The only team it held under 300 yards was the Bills and in that 27-6 loss, the Vikings’ offense disappeared.
But there’s still reason to be optimistic. The offense is still No. 12 in total yards, despite a nonexistent running game. And the defense kept opposing passers in check for the first three weeks before they were run over by the truck that is Jared Goff and the Rams’ offense.
The NFC North is still plenty winnable for the Vikings, especially with two games against the Bears and another matchup with the Packers still on the schedule. It’d be foolish to count out Minnesota so soon.
3. Cleveland Browns
The Browns are agonizingly close to having a winning record, but they just seem to have a knack for finding new ways to lose.
Cleveland blew a 12-3 lead in the fourth quarter against the Saints in Week 2 and a 42-34 lead in the final minutes of a Week 4 loss to the Raiders. If the Browns just knew how to win a game, they might be in first in the AFC North right now.
The bad news is that’s mostly Hue Jackson’s fault and he’s probably not going anywhere unless the Browns fall far out of contention. The good news is the team’s defense is filled with young stars, and its offense looks revived with Baker Mayfield leading the way.
They’re No. 10 in points scored and No. 19 in points allowed. Both of those are good enough marks to mean more victories are probably on the way.
They maybe belong a tier lower, but let’s lean on the side of optimism.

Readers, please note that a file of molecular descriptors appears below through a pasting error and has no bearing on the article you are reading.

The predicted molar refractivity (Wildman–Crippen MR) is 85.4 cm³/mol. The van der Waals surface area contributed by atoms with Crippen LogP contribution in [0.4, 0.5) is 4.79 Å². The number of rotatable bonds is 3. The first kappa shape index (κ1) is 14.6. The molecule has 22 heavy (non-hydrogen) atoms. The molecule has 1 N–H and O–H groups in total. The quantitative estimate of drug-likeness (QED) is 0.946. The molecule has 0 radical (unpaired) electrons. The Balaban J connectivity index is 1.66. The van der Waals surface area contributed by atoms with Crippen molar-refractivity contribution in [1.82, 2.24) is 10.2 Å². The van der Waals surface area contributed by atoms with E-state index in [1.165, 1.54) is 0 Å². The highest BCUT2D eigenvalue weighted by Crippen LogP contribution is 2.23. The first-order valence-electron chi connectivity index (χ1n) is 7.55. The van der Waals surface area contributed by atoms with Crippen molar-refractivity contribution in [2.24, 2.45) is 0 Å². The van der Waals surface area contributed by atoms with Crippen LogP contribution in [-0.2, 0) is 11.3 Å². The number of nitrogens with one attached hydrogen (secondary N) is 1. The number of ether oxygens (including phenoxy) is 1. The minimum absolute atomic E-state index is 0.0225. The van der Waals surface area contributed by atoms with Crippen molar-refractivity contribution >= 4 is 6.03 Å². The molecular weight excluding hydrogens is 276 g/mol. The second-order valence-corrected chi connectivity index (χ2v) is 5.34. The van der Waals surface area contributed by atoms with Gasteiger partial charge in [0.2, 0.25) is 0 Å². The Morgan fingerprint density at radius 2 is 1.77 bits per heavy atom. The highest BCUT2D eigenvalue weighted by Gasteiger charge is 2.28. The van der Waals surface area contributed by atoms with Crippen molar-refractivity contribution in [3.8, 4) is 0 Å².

Deshaun Watson is playing really well — possibly even better than his brilliant, but abbreviated 2017 season — even if the statistics don’t quite show it. Part of the reason is because he’s running for his life behind an offensive line that has already allowed him to be sacked 17 times. His completion percentage and yards per game average are both up and he has a 93.5 passer rating.
DeAndre Hopkins is as tough to cover as it gets, Will Fuller is one of the NFL’s best deep threats, and Keke Coutee is another exciting addition to the wide receiving corps.
But although the Houston offense is No. 5 in total yards, it’s had problems translating those yards into points. It’s possible that trend will continue, but the likelier scenario is we see that offensive success start resulting in more touchdowns like it did in their 37-34 win over the Colts.
The defense is the bigger question mark, but J.J. Watt and Jadeveon Clowney are back to wreaking havoc. Clowney had two sacks and a fumble recovery touchdown in Week 4, and Watt is tied with Khalil Mack in sacks (five) and forced fumbles (four). With those two jelling more each week, and teams not having much success running against the Texans, the Houston defense may improve as the year goes on.